RCS student and fiddler Eryn Rae wins BBC Radio Scotland Young Traditional Musician 2022
It was a night to celebrate the brightest musical talent on the traditional music scene. Last night, as part of Celtic Connections, six of the nation’s most exciting young artists – five from the Royal Conservatoire of Scotland – performed blistering sets in front of a live Glasgow audience.
Students Breanna Wilson (fiddle); Eryn Rae (fiddle); Malachy Arnold (clarsach); Malin Lewis, (pipes) and Sophie Joint (piano) joined fellow finalist Saffron Hanvidge (song) to perform at the City Halls in a bid to be crowned BBC Radio Scotland Young Traditional Musician 2022.
The title was bestowed upon Borders fiddler Eryn Rae who impressed judges and wowed the crowd with a ‘breathtaking’ performance.
Speaking after her win, Eryn said: “This has been such a special evening. To be back in City Halls performing alongside the other finalists was just so moving and uplifting. After what has been a tough two years for the performing arts industry, events like tonight are just a massive boost which signal a hope for better things to come.
“I am thrilled to have won alongside such amazing performers and look forward to what comes next as I know this title has been a springboard for many previous winners, I hope to follow in their footsteps.”
Eryn, who is in her final year on the traditional music programme at RCS, started learning the fiddle at the age of seven under the tuition of renowned Shetland fiddler, Catriona Macdonald.
She wins a recording session with BBC Scotland and she will perform at the Scots Trad Music Awards and be given a one-year membership to the Musicians Union.
Eryn was presented with the award by BBC Scotland commissioning editor Gareth Hydes, who said: “Eryn’s performance was breathtaking, an absolute celebration of the rich and vibrant traditional music scene we’re so lucky to enjoy in Scotland.
“I want to join all the other judges in congratulating her, and hope that we can once again fully embrace our nation’s fantastic live traditional music scene as we start to emerge from what has been a tough couple of years.”
RCS offers the UK’s only Bachelor of Music (Honours) degree dedicated to traditional and folk music. The curriculum recognises that the innovative nature of Scottish traditional music today must be embraced and that for traditional music to flourish from one generation to another, the creative development of the individual must go hand-in-hand with an understanding of its roots. It’s interwoven with a solid basis in contemporary and eclectic performance practice.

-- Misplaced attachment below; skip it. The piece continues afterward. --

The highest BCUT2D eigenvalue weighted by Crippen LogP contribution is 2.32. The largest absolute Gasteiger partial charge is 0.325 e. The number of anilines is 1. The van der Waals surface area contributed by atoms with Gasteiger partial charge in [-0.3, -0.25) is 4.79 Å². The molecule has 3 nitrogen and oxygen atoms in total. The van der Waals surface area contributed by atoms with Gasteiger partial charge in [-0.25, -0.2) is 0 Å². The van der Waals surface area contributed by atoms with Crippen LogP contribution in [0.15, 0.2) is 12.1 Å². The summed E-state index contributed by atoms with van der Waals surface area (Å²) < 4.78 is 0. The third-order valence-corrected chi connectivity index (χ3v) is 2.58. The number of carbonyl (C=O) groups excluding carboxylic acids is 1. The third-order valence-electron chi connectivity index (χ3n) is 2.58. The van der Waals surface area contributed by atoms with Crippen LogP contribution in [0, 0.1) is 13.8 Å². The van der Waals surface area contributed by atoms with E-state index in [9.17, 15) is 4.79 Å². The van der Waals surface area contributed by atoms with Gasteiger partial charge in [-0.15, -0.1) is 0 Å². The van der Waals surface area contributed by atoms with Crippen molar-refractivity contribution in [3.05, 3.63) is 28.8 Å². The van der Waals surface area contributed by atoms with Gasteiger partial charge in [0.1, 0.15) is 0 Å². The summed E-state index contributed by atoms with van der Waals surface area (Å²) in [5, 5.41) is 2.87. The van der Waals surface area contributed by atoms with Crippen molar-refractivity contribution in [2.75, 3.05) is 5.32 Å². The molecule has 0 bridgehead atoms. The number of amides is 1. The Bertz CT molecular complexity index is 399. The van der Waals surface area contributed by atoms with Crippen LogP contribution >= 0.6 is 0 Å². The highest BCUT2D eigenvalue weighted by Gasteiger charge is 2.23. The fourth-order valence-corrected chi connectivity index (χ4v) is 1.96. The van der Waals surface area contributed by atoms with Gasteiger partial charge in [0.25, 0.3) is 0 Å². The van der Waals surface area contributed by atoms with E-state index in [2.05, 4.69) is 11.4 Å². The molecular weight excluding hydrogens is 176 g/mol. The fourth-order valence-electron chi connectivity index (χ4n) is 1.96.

Professor Joshua Dickson, Head of Traditional Music at the Royal Conservatoire of Scotland, said: “We are incredibly proud of Eryn, who has emerged in recent years as a truly exciting young talent in Scottish traditional music. From Borders beginnings, she’s already made a name for herself on the thriving Glasgow scene and we can’t wait to what’s next in store.
“But if ever there was a case of ‘first among equals’, all of the finalists this year are hugely creative and inspiring musicians who contribute so much to Scottish music today. The Royal Conservatoire is very proud of them and wishes them all success!”
Since 2001, when the final was first staged at Celtic Connections, the BBC Radio Scotland Young Traditional Musician, promoted by Hands Up for Trad, has been a prestigious career launchpad for winners and runners-up alike.
RCS students and graduates have featured prominently in the competition over the years and recent winners include fiddle player Benedict Morris in 2019 and singer Hannah Rarity in 2018.
Visit Hands Up for Trad for Q&As with the six finalists.
Find out more about studying on the four-year Bachelor of Music Traditional Music degree at RCS.